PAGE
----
Americans are in a funk. Nearly two years into our economic recovery, nobody save the rich seems to be experiencing it. According to a New York Times/CBS News poll in April, Americans are more pessimistic about the economy than at anytime since the first two months of Barack Obama's presidency, when employment was falling like a stone.
Tens of millions of Americans believe that the American economy -- which was the marvel of the world and spawned the world's largest and most vibrant middle class -- isn't coming back. Confirmation of their pessimism is everywhere around them. Corporations are swimming in cash, but they're not rehiring workers or raising their pay. The share of Americans who are working continued to shrink in 2010 and is now at its lowest level since 1983. The share of working-age women in the workplace rose until 1995, when it hit a plateau. The share of working-age men who are employed has declined from 85 percent during the 1950s to 65 percent today.
Many of the jobs that Americans previously held have gone abroad. New data from the Commerce Department show that U.S.-based multinational corporations cut their domestic workforce by 2.9 million during the 2000s while raising their employment abroad by 2.4 million. That doesn't include the millions more overseas who work for foreign contractors making American consumer goods, like iPhones and laptops, for American companies, like Apple. And, to the nearly 3 million domestic jobs that multinationals directly eliminated, we need to add all the further jobs cut by their domestic suppliers and the merchants who sold those workers goods and services.
This net job drain is something new. In the 1990s, multinational companies added 4.4 million jobs within the U.S. But that was before China opened its doors to our manufacturers (or, rather, before Congress threw those doors open even wider by voting for permanent normalized trade relations with China). That was before Asian markets really started to boom and before mercantilist Asian nations made generous offers that American companies couldn't refuse.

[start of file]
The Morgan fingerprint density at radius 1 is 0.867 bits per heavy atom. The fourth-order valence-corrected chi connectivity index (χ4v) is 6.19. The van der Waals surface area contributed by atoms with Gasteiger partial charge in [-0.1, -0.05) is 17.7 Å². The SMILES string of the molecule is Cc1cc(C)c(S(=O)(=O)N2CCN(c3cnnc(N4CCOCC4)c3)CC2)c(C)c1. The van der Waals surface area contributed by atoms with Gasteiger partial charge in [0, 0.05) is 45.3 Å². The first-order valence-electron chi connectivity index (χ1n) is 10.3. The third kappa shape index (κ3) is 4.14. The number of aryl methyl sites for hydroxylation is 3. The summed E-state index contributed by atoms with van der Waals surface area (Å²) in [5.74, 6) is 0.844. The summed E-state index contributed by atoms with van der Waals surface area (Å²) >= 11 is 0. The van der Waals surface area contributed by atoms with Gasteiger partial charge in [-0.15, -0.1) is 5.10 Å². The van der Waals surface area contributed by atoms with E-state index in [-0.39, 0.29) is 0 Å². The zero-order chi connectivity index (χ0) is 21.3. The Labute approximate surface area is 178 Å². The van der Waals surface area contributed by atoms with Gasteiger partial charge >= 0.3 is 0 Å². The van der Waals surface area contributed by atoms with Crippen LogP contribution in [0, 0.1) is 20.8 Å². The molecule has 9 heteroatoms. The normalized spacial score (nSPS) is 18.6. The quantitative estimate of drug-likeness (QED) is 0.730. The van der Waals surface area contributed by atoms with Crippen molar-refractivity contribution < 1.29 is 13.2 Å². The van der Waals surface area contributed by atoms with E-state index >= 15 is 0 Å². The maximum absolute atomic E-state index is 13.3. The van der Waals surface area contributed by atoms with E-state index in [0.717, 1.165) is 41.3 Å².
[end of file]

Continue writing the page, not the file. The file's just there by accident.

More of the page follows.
Since the business of America is increasingly conducted abroad, many conventional remedies for curing a sick economy have fallen flat. The Federal Reserve's most recent efforts to put more money into the economy failed to overcome the multinationals' reluctance to invest at home. Meanwhile, as jobs have fallen prey to corporate flight and automation and private-sector unions have all but disappeared, pay has stagnated or declined.
Not surprisingly, Americans are taking out their discontent on our political elites. The president's approval rating has fallen into the mid-40s. Republicans don't much like any of the dozens of GOP presidential candidates. Save for a few years of near full employment in the late 1990s, the economy, as most Americans experience it, has either been treading water or sinking for decades, and neither party has done much to fix it. Both parties' leaders still support free-trade agreements -- indeed, they are pushing to enact three new ones. It's as if they haven't heard about the Commerce Department's numbers on net jobs lost to offshoring or the overwhelming evidence of mass wage stagnation in sectors open to global competition.
It's an axiom of modern democratic politics that political leaders should lay out a plausible path to a brighter tomorrow. At the moment, no one is really doing that. The Obama administration has thrown in the towel on the one genuine remedy to the private sector's failure to create jobs -- a public jobs program -- after its initial stimulus proved too small, slow, and indirect to convince the public that it actually worked. The Republican road to prosperity, which relies on ending Medicare and starving Medicaid, has won mercifully few adherents.
In fairness to our pols, the problems of the American economy are so deeply embedded in the very nature of American capitalism that they are not susceptible to easy or even moderately difficult solutions. Still, it would be nice if some enterprising leaders took these problems seriously enough to propose some fundamental policy changes. They could start by rewriting the tax code so that it rewards domestic production, punishes offshoring, and taxes income derived from investing in far-flung multinationals at a higher rate than it does wages. Such measures could begin rebuilding our private-sector economy before it's winnowed down to just Wall Street and Wal-Mart.
Until that rebuilding commences, Americans are likely to stay in a funk. Understandably so.